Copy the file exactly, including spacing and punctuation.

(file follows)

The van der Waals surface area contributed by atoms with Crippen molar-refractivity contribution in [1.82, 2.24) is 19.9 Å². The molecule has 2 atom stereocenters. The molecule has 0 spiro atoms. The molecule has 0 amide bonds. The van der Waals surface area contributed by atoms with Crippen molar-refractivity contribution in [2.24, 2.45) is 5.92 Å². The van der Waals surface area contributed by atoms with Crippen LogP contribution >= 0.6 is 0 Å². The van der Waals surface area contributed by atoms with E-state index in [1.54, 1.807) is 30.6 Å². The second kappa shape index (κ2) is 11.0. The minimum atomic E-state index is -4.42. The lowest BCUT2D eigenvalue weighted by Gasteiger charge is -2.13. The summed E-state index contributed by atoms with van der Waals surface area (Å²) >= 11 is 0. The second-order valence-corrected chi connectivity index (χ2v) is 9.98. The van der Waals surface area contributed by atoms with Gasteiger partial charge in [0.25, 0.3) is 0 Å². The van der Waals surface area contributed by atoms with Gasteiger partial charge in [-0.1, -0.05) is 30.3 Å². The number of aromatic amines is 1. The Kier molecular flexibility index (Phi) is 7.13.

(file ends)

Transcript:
The van der Waals surface area contributed by atoms with Crippen molar-refractivity contribution in [1.82, 2.24) is 19.9 Å². The molecule has 2 atom stereocenters. The molecule has 0 spiro atoms. The molecule has 0 amide bonds. The van der Waals surface area contributed by atoms with Crippen molar-refractivity contribution in [2.24, 2.45) is 5.92 Å². The van der Waals surface area contributed by atoms with Crippen LogP contribution >= 0.6 is 0 Å². The van der Waals surface area contributed by atoms with E-state index in [1.54, 1.807) is 30.6 Å². The second kappa shape index (κ2) is 11.0. The minimum atomic E-state index is -4.42. The lowest BCUT2D eigenvalue weighted by Gasteiger charge is -2.13. The summed E-state index contributed by atoms with van der Waals surface area (Å²) >= 11 is 0. The second-order valence-corrected chi connectivity index (χ2v) is 9.98. The van der Waals surface area contributed by atoms with Gasteiger partial charge in [0.25, 0.3) is 0 Å². The van der Waals surface area contributed by atoms with Gasteiger partial charge in [-0.1, -0.05) is 30.3 Å². The number of aromatic amines is 1. The Kier molecular flexibility index (Phi) is 7.13.